When I was a boy and I would see scary things in the news, my mother would say to me, “Look for the helpers. You will always find people who are helping.” — Fred Rogers

The lacrosse community does not need to look far to find people who are helping. From individual families and small business owners to large manufacturers, people associated with the sport are marshaling their resources to produce protective equipment for those on the front lines of the coronavirus pandemic.

In two of the hardest hit states, California and New York, lacrosse industry representatives are retrofitting their businesses both to remain operational and to answer the federal and state governments’ call to mobilize the private sector.

“It feels a lot like the World War II effort, all of these companies switching over to do what they can to help,” said Jerry Ragonese, co-founder of Pro Athletics, the Los Angeles-based sports uniform and apparel manufacturer. “I don’t look at it as being noble. It’s what the country needs to do in a time of need.”

Ragonese plays professionally as a faceoff specialist for the Premier Lacrosse League’s Redwoods LC and also co-founded The Faceoff Academy. When he noticed Fortune 500 companies like General Motors and Tesla move toward manufacturing ventilators, he wondered why a small business like his could not similarly adapt.

On March 20, the day after California became the first state to issue a stay-at-home policy and shutter all non-essential businesses, Ragonese announced on Twitter that Pro Athletics would enlist the Defense Production Act to make supplies — including face masks, sheets and scrubs — for hospitals in need.

Since then, the company has retrofitted its Agoura Hills factory while awaiting specifications from FEMA and the arrival of FDA-approved materials. To be clear, Ragonese said, Pro Athletics is not manufacturing the regulation N95 masks, the materials for which have skyrocketed in cost during the COVID-19 crisis. But the dire tone of the thousands of emails flooding his inbox daily — from hospital workers and first responders to susceptible families — suggests that something is better than nothing.

The same breathable, moisture-resistant materials Pro Athletics uses to make a hundred football uniforms per day could be used to produce 2,000 masks in the same timeframe. The Guardian Mask, which is washable and reusable, can be purchased in 12-packs ($144 each) on the Pro Athletics website, with discounts available for hospitals that contact the company directly.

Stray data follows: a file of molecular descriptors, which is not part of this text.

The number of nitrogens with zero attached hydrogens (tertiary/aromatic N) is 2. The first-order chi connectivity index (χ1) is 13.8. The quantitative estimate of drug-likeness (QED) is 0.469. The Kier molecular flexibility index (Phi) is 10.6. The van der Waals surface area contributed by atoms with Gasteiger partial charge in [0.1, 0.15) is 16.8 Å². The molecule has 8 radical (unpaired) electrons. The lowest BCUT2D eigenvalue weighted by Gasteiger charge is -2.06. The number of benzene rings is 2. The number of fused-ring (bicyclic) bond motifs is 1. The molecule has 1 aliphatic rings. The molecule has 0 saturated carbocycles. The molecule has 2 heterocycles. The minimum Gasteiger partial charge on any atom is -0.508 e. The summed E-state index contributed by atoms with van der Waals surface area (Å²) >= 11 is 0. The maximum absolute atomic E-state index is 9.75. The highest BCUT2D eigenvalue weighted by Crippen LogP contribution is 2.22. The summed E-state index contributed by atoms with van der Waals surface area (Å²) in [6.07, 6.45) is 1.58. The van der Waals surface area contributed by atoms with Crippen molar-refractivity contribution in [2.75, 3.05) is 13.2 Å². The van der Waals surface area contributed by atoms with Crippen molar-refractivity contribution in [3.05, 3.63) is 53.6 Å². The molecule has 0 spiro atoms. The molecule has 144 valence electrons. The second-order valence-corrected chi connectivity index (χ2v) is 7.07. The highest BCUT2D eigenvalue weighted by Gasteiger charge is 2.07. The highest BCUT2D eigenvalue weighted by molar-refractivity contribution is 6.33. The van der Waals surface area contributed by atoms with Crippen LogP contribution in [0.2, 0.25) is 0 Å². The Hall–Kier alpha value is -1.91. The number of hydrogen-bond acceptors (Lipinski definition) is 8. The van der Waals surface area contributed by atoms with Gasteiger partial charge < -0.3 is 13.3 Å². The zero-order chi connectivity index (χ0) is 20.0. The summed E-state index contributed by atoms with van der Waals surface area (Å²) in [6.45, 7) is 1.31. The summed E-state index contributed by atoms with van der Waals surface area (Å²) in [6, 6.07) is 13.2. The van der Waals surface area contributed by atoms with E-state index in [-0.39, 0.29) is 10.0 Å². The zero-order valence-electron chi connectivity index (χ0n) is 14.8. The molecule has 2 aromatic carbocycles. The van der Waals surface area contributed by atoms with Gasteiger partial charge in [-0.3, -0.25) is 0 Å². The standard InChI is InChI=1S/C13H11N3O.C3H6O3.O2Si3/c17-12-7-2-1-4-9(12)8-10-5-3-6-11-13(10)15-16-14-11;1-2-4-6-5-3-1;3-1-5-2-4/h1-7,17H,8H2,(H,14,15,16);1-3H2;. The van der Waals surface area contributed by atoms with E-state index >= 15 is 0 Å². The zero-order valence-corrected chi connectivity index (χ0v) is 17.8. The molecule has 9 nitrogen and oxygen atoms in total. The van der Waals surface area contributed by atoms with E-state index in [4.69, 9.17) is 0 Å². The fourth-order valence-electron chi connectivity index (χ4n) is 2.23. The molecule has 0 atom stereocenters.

“My eyes have been opened to the unseen war. It’s like every hospital’s D-Day,” Ragonese said. “I had no idea how abysmal things were for these people on the front lines just looking for anything. They’re wrapping shirts around their face.”




On the other side of the country, Cascade Maverik Lacrosse has similarly mobilized its headquarters in Liverpool, N.Y., to produce the Cascade Face Shield.

The leading producer of men’s lacrosse helmets and women’s lacrosse headgear and eyewear, Cascade had sent its workforce home last Saturday after New York became the second state to close non-essential businesses. It took five days to develop a prototype, but the company was back up and running Thursday.

The Cascade Face Shield consists of a plastic shield, foam brow and the strap normally used for eyewear, fastened together by the rivets normally used for helmets. Cascade is selling the product at cost ($35 for a 10-pack). Within 48 hours, there were orders for more than 300,000 units, said Patrick O’Toole, director of marketing for Cascade Maverik.

“There’s a passion to protect. It’s our tagline, but for a good purpose,” O’Toole said. “It goes beyond the technology that’s in a helmet. It goes to an inner meaning. We kind of tapped into that.”

Available for order over the phone (1-800-573-1702) or via email (, the shield is designed for a single use as splatter protection in aerosolized environments.

“We’re prioritizing hospitals over all else,” O’Toole said, adding that everyone who submits an inquiry gets categorized. “We are just so overwhelmed by the need and proud of the effect that people are letting us know we’re having.”


Much of the positive feedback came from social media. Cascade is promoting the product using the hashtag #GiveMePPE that has become ubiquitous in light of the alarming shortage of personal protective equipment for health and safety workers at risk of contracting the coronavirus themselves and infecting their families.

A video posted on Cascade’s Instagram and Twitter channels had more than 45,000 views in two days. A tweet by Inside Lacrosse with pictures of the product and a link to the press release had more than 3,000 likes and dozens of supportive replies.

Cascade Lacrosse@CascadeLacrosse

Amidst the growing spread of COVID-19, concern for the health of individuals and a demand for personal protection supplies, we are pivoting to help however we can. Click to learn more on The Cascade Face Shield: 

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Inside Lacrosse


In the wake of a shutdown of non-essential business and disruption to the lacrosse season, @CascadeLacrosse has pivoted to manufacturing face shields designed fro health care professionals: 

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“Whatever we can do to keep people safe and help bring the country back to a state of normality is what we plan to do today and through the immediate future,” Cascade Maverik general manager Tim Ellsworth said in the press release. “Thankfully, we have the resources, vendors and facilities to contribute on a national scale, but most importantly, we have the right people.”

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